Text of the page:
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Credit: Fundus imaging of Geographic Atrophy on Retina by Ktkvtsh / CC BY

From differentiating geographic atrophy subsets, to determining the socioeconomic factors involved in retinoblastoma visual outcomes, these are the trailblazing studies that caught our attention this week…

GA subtypes. Researchers behind an Ophthalmology Science paper have sought to determine the clinical similarities – and differences – between two forms of geographic atrophy (GA): conventional GA and pachychoroid GA. Examining patients from six Japanese university hospitals, the team identified a number of differences between the two subtypes, most notably that the progression rate of conventional GA was significantly higher than that of pachychoroid GA, and that pachychoroid GA tended to occur in a much younger, male demographic than conventional GA. Link

P-GAN positives. Artificial intelligence (AI) can increase the speed of retinal imaging by up to 100 times, according to the latest National Institutes of Health (NIH) research. Employing an AI method known as P-GAN (parallel discriminator generative adversarial network) to adaptive optics optical coherence tomography (AO-OCT), the research team was able to improve both retinal image contrast and the speed of diagnostic imaging times. They hope that this newly developed tool will help specialists better evaluate age-related macular degeneration (AMD), as well as other retinal diseases. Link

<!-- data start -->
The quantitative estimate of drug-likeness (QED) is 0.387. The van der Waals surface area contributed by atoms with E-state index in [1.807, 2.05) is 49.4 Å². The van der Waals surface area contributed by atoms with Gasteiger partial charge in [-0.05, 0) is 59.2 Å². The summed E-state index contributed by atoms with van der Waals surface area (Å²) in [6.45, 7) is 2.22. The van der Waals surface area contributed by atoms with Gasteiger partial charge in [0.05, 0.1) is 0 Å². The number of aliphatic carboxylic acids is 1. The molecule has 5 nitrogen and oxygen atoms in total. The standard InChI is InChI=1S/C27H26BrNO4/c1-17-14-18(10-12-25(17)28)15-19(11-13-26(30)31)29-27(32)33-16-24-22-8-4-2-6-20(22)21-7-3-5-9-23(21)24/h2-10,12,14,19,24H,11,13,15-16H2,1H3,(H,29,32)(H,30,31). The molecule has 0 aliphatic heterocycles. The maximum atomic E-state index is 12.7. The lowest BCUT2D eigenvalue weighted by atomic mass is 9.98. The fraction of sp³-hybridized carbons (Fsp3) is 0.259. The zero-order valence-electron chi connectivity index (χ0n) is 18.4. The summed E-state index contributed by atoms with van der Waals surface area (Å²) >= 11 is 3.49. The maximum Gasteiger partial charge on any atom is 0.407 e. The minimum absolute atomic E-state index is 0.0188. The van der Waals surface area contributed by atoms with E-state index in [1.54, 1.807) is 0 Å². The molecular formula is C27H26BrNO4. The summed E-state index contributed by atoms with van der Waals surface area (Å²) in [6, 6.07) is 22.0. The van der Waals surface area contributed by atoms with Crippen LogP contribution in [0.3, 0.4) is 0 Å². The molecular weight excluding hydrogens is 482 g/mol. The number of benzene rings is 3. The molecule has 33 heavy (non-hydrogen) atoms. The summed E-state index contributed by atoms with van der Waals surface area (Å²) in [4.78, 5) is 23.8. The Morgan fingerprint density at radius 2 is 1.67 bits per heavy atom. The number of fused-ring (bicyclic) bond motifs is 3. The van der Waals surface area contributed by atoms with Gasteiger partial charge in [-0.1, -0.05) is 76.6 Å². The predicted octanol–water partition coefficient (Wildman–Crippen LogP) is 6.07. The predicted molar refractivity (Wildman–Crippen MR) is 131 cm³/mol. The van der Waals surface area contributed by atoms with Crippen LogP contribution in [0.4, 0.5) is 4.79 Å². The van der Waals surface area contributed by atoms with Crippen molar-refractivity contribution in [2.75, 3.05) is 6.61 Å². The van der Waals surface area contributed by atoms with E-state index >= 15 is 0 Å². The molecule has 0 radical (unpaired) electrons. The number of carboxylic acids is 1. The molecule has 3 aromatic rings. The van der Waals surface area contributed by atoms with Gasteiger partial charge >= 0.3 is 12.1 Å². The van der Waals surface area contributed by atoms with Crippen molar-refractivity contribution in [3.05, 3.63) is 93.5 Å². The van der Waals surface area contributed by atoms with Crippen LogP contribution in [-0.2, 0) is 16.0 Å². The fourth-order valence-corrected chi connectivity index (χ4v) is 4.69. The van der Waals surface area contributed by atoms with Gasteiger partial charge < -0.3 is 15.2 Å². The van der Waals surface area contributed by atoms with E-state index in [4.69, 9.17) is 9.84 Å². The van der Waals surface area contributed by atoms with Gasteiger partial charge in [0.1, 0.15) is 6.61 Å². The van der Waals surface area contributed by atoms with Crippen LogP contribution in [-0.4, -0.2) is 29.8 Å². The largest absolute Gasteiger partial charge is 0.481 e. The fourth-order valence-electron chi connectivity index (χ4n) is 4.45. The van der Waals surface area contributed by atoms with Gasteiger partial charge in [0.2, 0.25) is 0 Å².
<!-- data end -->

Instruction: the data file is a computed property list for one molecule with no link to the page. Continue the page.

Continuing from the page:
Retinoblastoma care inequities. To determine the links between socioeconomic factors and retinoblastoma visual outcomes, researchers from Mass Eye and Ear in Boston have conducted a retrospective study using data obtained from the IRIS Registry. Analyzing statistics of race, ethnicity, and insurance coverage, the team found poor visual outcomes were more likely in the Black and Hispanic populations, as well as in children who were publicly insured. Link

ICA risk factors. Investigating the association between diabetic retinopathy (DR) and the severity of internal carotid artery (ICA) stenosis, a BMC Ophthalmology study has suggested that the atherosclerosis caused by stenosis can contribute towards advancing proliferative diabetic retinopathy. These retinal changes – including retinal nerve fiber layer (RNFL) thinning – observed in ICA stenosis patients, the authors say, highlight the need for further research to be undertaken to determine the exact role of RNFL thickness in ICA stenosis patient management. Link

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About the Author
Alun Evans

Coming from a creative writing background, I have a great interest in fusing original, narrative-driven concepts with informative, educational content. Working at The Ophthalmologist allows me to connect with the great minds working in the field of contemporary eye care, and explore the human element involved in their scientific breakthroughs.

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